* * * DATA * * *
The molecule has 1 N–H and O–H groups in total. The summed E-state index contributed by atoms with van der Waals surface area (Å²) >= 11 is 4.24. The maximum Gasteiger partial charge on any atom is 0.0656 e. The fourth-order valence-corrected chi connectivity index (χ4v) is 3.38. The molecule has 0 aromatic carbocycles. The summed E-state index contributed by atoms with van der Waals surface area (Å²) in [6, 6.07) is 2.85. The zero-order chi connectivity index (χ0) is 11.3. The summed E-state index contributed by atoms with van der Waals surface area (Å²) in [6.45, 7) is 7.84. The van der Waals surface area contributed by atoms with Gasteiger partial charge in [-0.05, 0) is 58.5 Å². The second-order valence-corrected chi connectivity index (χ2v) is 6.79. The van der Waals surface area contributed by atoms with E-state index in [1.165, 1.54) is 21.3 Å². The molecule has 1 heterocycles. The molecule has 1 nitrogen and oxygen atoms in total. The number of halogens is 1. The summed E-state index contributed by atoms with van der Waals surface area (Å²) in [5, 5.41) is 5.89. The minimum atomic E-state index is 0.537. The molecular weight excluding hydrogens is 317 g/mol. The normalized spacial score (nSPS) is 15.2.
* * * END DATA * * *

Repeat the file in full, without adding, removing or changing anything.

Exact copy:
The molecule has 1 N–H and O–H groups in total. The summed E-state index contributed by atoms with van der Waals surface area (Å²) >= 11 is 4.24. The maximum Gasteiger partial charge on any atom is 0.0656 e. The fourth-order valence-corrected chi connectivity index (χ4v) is 3.38. The molecule has 0 aromatic carbocycles. The summed E-state index contributed by atoms with van der Waals surface area (Å²) in [6, 6.07) is 2.85. The zero-order chi connectivity index (χ0) is 11.3. The summed E-state index contributed by atoms with van der Waals surface area (Å²) in [6.45, 7) is 7.84. The van der Waals surface area contributed by atoms with Gasteiger partial charge in [-0.05, 0) is 58.5 Å². The second-order valence-corrected chi connectivity index (χ2v) is 6.79. The van der Waals surface area contributed by atoms with E-state index in [1.165, 1.54) is 21.3 Å². The molecule has 1 heterocycles. The molecule has 1 nitrogen and oxygen atoms in total. The number of halogens is 1. The summed E-state index contributed by atoms with van der Waals surface area (Å²) in [5, 5.41) is 5.89. The minimum atomic E-state index is 0.537. The molecular weight excluding hydrogens is 317 g/mol. The normalized spacial score (nSPS) is 15.2.